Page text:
embraces same-sex love and relationships?

      7. Body and soul are connected, flesh and spirit are
      inseparable. The story of Ennis and Jack painfully
      remind us that it is not possible for one to separate
      one's sexuality from one's behavior. For the Church
      to say that "it is [sort of, but not really] OK to be
      gay, but don't have sex" and to ask LGBT persons to
      split ourselves off from who we are and who we fall
      in love with to be part of the Church is not only
      illogical, it is cruel and un-Christian. It goes
      against everything we are taught by Jesus in the
      Gospel and the Biblical teachings of becoming whole

      8. Times have changed, people are changing. People
      are much more open and ready to stretch, even embrace
      same-sex love and relationships than most of us are
      willing to accept, imagine, even dream of. Adam
      Robinson in a USA Today article entitled, "It's a
      date: 'Brokeback' romance draws couples," said, "Give
      us straight men some credit. Not all of us are
      homophobic and turned off by films that deal with
      relationships. We're not all 13-year old boys anymore."
      So, will the Church give people credit for being open-
      minded and open-hearted, or insist on old prejudices
      and discrmination against LGBT persons? We have a

      9. Often called the "gay cowboy" movie, Director Ang
      Lee suggested that it was much more and of course it is.
      Upon receiving his Golden Globe award, Lee spoke of "the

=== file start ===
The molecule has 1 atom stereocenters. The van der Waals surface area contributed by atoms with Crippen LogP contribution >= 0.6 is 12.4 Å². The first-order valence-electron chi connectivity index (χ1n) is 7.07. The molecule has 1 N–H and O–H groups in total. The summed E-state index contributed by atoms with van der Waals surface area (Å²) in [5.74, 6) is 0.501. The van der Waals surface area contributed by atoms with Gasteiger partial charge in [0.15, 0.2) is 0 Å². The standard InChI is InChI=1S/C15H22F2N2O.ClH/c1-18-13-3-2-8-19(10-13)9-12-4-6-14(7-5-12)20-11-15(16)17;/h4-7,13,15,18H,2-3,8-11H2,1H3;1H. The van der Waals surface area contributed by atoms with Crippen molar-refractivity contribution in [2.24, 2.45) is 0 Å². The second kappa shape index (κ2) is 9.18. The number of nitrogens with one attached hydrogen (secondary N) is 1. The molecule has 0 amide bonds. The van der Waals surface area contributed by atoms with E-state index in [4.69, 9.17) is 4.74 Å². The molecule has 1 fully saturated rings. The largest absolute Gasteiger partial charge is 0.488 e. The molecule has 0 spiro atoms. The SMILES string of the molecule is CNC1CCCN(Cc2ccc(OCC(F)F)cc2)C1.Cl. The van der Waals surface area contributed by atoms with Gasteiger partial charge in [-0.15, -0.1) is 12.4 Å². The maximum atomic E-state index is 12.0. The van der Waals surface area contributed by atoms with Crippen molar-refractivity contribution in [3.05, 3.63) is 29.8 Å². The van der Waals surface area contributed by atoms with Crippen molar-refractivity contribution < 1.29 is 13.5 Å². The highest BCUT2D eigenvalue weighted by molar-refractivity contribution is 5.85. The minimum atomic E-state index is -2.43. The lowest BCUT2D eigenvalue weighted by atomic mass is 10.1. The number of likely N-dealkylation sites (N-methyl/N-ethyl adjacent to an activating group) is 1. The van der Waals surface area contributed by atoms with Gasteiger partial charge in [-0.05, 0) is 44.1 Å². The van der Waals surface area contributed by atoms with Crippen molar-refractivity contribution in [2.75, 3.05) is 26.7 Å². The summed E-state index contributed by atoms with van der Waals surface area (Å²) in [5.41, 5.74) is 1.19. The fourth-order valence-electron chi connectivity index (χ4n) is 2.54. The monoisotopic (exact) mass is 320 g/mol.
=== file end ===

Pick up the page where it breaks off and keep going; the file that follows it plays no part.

power of movies to change the way we are thinking." Too
      often we only see others through our prejudice. The old
      stereotypes melt away in what one film critic said of
      "Brokeback" by calling it a "groundbreaking, deeply felt,
      emotional love story that deals with the uncharted,
      mysterious ways of the human heart." As people of faith
      and Christians, we often speak of the place of mystery
      within our beliefs, creeds and faith traditions. The
      uncharted story of Ennis and Jack seems profoundly
      familiar and first-person to many of us, myself included.
      I see myself in both Ennis and Jack, and pray for a
      different ending to their story and the mystery of my
      own story.

      10. Brokeback Mountain was the only safe place for
      Ennis and Jack to be themselves, to be together, to
      express their love for one another, to be whole. It
      was sanctuary for them in every sense of the word.
      How often I wish that the Church would be sanctuary
      for all of God's children, not just some. Here's to
      the Presbyterian Church (USA) being sanctuary for all
      of God's children, including God's lesbian, gay,
      bisexual and transgender children sooner rather than

      Brokeback Mountain is up for 8 Academy Awards [this]
      evening at the 78th Academy Award Celebration in Los
      Angeles. You can bet I will be watching the show with
      a big box of popcorn and cheering on a film and a story
      that, as Director Ang Lee has said, "has the power to
      change the way we're thinking."

      And, more than what we are thinking, it is my prayer
      that it will be part of the change we seek in how we
      treat each other in the Church and world by seeing
      the sacred in one another, recognizing and blessing
      love wherever it is found, and in being God's family
      with no one excluded, where everyone is welcome and

      with hope and grace,
      Michael Adee


      2. Two Lenten Studies

      Lent began on Wednesday, March 1, away, and Chi Rho
      Press is very proud of our two books of Lenten devotions.
      Here is a brief description of each one.

      "'You Need Only To Be Still:' Using the Hebrew Scriptures
      to Journey Through Lent," by Randy Jedele. Spiral bound,